"D.den Otter" <firstname.lastname@example.org> writes:
> > > > You can be opposed against transhumanism and the things we hold dear
> > > > without being fanatic about them.
> > >
> > > ...but not without being stupid.
> > Not at all. I can imagine intelligent and well-educated non-stupid
> > people opposing transhumanism too, based on their values and knowledge
> > of how the world functions.
> In other words, these otherwise intelligent people have some blind
> spots of ignorance which cause them to act contrary to their own
> enlightened self-interest (which is what transhumanism is all about).
Not necessarily. First, they might have a different knowledge-base
from us - it could even be wider - which leads to a different
conclusion. Second, their notion of englightened self-interest might
be fundamentally different from the one you are using. Not everyone is
an objectivist, to the surprise of the objectivists :-)
> > They are in many ways more troublesome
> > than fanatics.
> Yes, they can be very annoying indeed, but at least they don't go
> around blowing stuff up...
People who blow things up tend to become disliked and feared by the
large majority of people, who actually considers it a sign of
dangerous fanaticism or mental illness. Reasonable people with values
many people subscribe to, on the other hand, can influence them greatly.
> > For example, imagine a sociologist who has studied the incidence of
> > burnout in our society who comes into contact with transhumanist
> > thinking. He will point out that the psychological effects of the
> > tremendous changes and speed-ups we are proposing will lead to burnout
> > and psychological distress on a massive scale, maybe so much that
> > society will desintegrate. The transhumanists will of course claim
> > that this will be fixed by technology , the adoption of transhumanist
> > thinking and self-help as well as reconfigurations of human
> > psychology. But the sociologist, drawing on his knowledge base in
> > social psychology and history, will regard this hypothesis as highly
> > unlikely to occur, in fact less likely than the hypothesis that this
> > is just transhumanists defending their own worldview (you can do a
> > completely correct Bayesian analysis of this situation and come to
> > this conclusion - given the priors of the sociologist). We of course
> > have slightly different information, and regard the first possibility
> > as more likely (even if we should always ask ourselves how much is due
> > to possibility two). So in the end he will disagree with us and if he
> > considers us dangerous, try to move against us.
> > In the above example both sides could try sharing their analysis and
> > facts, trying to make an analysis together both could agree on.
> The man in the above example clearly lacks some crucial data.
> He is a specialist, and has trouble with looking beyond his own
> narrow field of interest. He can't see the big picture, lacks
> vision. A very common problem (even on this list).
How did you reach that conclusion? Note that in the above example it
is not said that he lacks cruicial data (of course, he might lack
them) but rather that given his prior knowledge his estimation of thje
likeliehood of various effects differs from our estimation. While lack
of information is an important factor in disagreements, it is not the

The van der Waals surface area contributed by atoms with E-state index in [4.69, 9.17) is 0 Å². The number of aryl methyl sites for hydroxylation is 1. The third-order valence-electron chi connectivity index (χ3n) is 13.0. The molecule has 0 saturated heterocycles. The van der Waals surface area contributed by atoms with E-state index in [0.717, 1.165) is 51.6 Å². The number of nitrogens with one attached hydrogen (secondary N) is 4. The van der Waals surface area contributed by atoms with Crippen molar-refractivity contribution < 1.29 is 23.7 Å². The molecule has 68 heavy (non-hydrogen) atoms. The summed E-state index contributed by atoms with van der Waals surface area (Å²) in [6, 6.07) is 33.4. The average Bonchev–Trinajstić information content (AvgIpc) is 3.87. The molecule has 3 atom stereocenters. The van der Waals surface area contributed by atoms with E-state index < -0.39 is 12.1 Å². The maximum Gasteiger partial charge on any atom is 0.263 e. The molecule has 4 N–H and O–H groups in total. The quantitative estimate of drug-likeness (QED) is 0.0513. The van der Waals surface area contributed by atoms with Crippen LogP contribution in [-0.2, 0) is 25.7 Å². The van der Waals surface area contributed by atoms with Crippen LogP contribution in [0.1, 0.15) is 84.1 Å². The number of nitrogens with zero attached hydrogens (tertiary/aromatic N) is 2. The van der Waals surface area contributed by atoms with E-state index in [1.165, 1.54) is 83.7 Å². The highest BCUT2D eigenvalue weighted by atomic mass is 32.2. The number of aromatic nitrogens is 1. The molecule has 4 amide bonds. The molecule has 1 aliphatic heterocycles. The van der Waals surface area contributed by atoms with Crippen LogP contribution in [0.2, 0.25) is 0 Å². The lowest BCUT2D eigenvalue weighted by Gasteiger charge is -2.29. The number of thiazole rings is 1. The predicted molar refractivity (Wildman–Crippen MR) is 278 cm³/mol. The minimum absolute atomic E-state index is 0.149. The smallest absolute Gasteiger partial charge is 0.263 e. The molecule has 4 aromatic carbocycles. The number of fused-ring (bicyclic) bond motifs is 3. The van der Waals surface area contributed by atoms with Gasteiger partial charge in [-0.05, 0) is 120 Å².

only possible reason. Different priors and valuations can also make
entirely rational agents disagree.
> Anyway, your
> example only seems to confirm that all opposition to transhumanism(*)
> is either based on incomplete information (or even disinformation)
> or on the failure of the subject to process correct and complete
> information logically. Therefore, this kind of criticism is of
> little practical value (and it certainly isn't "intelligent").
> I've yet to see relevant, intelligent opposition to core
> transhumanist ideas.
As I said above, you can get entirely different results if your value
set is different. A buddhist considering the physical world a
pointless illusion best escaped from would not subscribe to the same
behavior as you even when entirely rational and given the same
data. Even a small difference in valuations, say in the relative value
of freedom versus security, can lead to drastically different views.
Saying that all opponents to transhumanism are either misinformed or
illogical is a great way of isolating oneself into an ideological air
castle isolated from reality. I have seen people taking this view in
defending everything from communism to objectivism, and the results
have always been bad.
> > But
> > even worse is if the basic values differ - a person valuing the
> > eternal and unchanging would be opposed to us in principle,
> Ah, but since the natural state of things (the world, the universe) is
> far from eternal and unchanging, that person would still need transhuman
> technologies to realize his dream. What sweet irony...
That person would not accept your view that the universe is changing -
the underlying essence for example might be eternal and unchanging and
the apparent change an illusion. A philosophical view a great deal of
people have taken, however much we might disagree with them. It cannot
even be refuted, which makes it silly from a popperian empiricist
view, but these people do not even feel they have to subscribe to that
view. People with a different ontology and epistemology can be awfully
hard to convince that you are right...
-- ----------------------------------------------------------------------- Anders Sandberg Towards Ascension! email@example.com http://www.nada.kth.se/~asa/ GCS/M/S/O d++ -p+ c++++ !l u+ e++ m++ s+/+ n--- h+/* f+ g+ w++ t+ r+ !y
This archive was generated by hypermail 2b29 : Thu Jul 27 2000 - 14:02:06 MDT